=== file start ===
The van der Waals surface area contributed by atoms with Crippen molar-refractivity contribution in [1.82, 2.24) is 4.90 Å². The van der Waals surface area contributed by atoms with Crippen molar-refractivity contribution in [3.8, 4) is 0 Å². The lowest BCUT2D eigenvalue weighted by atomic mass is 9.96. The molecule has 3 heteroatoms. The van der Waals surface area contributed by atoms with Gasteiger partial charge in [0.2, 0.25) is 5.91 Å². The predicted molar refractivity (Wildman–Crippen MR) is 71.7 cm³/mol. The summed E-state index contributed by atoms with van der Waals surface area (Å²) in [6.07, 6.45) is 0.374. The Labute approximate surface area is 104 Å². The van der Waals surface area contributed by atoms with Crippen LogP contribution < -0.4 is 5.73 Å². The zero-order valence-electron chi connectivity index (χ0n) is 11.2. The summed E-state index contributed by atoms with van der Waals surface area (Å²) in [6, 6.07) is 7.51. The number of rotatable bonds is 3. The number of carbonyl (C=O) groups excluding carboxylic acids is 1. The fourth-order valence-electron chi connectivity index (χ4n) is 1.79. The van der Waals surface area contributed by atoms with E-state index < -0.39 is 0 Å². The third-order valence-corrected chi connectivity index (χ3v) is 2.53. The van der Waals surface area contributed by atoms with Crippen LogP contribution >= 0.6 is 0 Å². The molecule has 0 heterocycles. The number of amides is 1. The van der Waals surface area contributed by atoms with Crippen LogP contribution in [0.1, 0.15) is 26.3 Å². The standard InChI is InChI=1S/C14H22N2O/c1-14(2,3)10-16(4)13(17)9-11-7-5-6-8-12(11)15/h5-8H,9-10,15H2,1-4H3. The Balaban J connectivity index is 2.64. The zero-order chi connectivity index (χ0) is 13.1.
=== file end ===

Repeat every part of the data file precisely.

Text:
The van der Waals surface area contributed by atoms with Crippen molar-refractivity contribution in [1.82, 2.24) is 4.90 Å². The van der Waals surface area contributed by atoms with Crippen molar-refractivity contribution in [3.8, 4) is 0 Å². The lowest BCUT2D eigenvalue weighted by atomic mass is 9.96. The molecule has 3 heteroatoms. The van der Waals surface area contributed by atoms with Gasteiger partial charge in [0.2, 0.25) is 5.91 Å². The predicted molar refractivity (Wildman–Crippen MR) is 71.7 cm³/mol. The summed E-state index contributed by atoms with van der Waals surface area (Å²) in [6.07, 6.45) is 0.374. The Labute approximate surface area is 104 Å². The van der Waals surface area contributed by atoms with Crippen LogP contribution < -0.4 is 5.73 Å². The zero-order valence-electron chi connectivity index (χ0n) is 11.2. The summed E-state index contributed by atoms with van der Waals surface area (Å²) in [6, 6.07) is 7.51. The number of rotatable bonds is 3. The number of carbonyl (C=O) groups excluding carboxylic acids is 1. The fourth-order valence-electron chi connectivity index (χ4n) is 1.79. The van der Waals surface area contributed by atoms with E-state index < -0.39 is 0 Å². The third-order valence-corrected chi connectivity index (χ3v) is 2.53. The van der Waals surface area contributed by atoms with Crippen LogP contribution >= 0.6 is 0 Å². The molecule has 0 heterocycles. The number of amides is 1. The van der Waals surface area contributed by atoms with Crippen LogP contribution in [0.1, 0.15) is 26.3 Å². The standard InChI is InChI=1S/C14H22N2O/c1-14(2,3)10-16(4)13(17)9-11-7-5-6-8-12(11)15/h5-8H,9-10,15H2,1-4H3. The Balaban J connectivity index is 2.64. The zero-order chi connectivity index (χ0) is 13.1.